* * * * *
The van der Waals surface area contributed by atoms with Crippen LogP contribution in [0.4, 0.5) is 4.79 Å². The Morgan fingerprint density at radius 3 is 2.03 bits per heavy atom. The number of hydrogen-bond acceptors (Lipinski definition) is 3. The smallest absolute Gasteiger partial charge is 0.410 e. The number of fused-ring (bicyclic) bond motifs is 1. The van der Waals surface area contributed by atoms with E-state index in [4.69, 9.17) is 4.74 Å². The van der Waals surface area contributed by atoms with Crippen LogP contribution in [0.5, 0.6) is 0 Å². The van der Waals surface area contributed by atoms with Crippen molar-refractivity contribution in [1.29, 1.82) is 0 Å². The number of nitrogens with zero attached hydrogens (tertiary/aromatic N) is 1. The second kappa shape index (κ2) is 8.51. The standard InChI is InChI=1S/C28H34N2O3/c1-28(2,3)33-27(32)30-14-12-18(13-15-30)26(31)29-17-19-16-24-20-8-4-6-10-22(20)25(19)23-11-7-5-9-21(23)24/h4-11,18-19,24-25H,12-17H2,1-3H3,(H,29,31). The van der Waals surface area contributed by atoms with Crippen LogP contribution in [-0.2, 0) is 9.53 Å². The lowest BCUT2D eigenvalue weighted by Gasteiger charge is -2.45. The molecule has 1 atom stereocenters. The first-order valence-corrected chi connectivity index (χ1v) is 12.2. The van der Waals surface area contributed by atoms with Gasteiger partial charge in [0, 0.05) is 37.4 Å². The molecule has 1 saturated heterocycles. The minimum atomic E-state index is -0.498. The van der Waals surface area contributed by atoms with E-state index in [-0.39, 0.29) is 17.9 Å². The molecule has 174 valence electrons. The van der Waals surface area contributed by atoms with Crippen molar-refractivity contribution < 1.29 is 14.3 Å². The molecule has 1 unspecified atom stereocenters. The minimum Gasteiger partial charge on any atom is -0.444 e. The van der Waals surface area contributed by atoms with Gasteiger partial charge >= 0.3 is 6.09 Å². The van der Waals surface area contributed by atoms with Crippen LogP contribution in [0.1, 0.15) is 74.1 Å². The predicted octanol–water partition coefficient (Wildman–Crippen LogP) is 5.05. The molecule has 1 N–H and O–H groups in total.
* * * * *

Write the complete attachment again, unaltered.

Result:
The van der Waals surface area contributed by atoms with Crippen LogP contribution in [0.4, 0.5) is 4.79 Å². The Morgan fingerprint density at radius 3 is 2.03 bits per heavy atom. The number of hydrogen-bond acceptors (Lipinski definition) is 3. The smallest absolute Gasteiger partial charge is 0.410 e. The number of fused-ring (bicyclic) bond motifs is 1. The van der Waals surface area contributed by atoms with E-state index in [4.69, 9.17) is 4.74 Å². The van der Waals surface area contributed by atoms with Crippen LogP contribution in [0.5, 0.6) is 0 Å². The van der Waals surface area contributed by atoms with Crippen molar-refractivity contribution in [1.29, 1.82) is 0 Å². The number of nitrogens with zero attached hydrogens (tertiary/aromatic N) is 1. The second kappa shape index (κ2) is 8.51. The standard InChI is InChI=1S/C28H34N2O3/c1-28(2,3)33-27(32)30-14-12-18(13-15-30)26(31)29-17-19-16-24-20-8-4-6-10-22(20)25(19)23-11-7-5-9-21(23)24/h4-11,18-19,24-25H,12-17H2,1-3H3,(H,29,31). The van der Waals surface area contributed by atoms with Crippen LogP contribution in [-0.2, 0) is 9.53 Å². The lowest BCUT2D eigenvalue weighted by Gasteiger charge is -2.45. The molecule has 1 atom stereocenters. The first-order valence-corrected chi connectivity index (χ1v) is 12.2. The van der Waals surface area contributed by atoms with Gasteiger partial charge in [0, 0.05) is 37.4 Å². The molecule has 1 saturated heterocycles. The minimum atomic E-state index is -0.498. The van der Waals surface area contributed by atoms with E-state index in [-0.39, 0.29) is 17.9 Å². The molecule has 174 valence electrons. The van der Waals surface area contributed by atoms with Crippen molar-refractivity contribution < 1.29 is 14.3 Å². The molecule has 1 unspecified atom stereocenters. The minimum Gasteiger partial charge on any atom is -0.444 e. The van der Waals surface area contributed by atoms with Gasteiger partial charge >= 0.3 is 6.09 Å². The van der Waals surface area contributed by atoms with Crippen LogP contribution in [0.1, 0.15) is 74.1 Å². The predicted octanol–water partition coefficient (Wildman–Crippen LogP) is 5.05. The molecule has 1 N–H and O–H groups in total.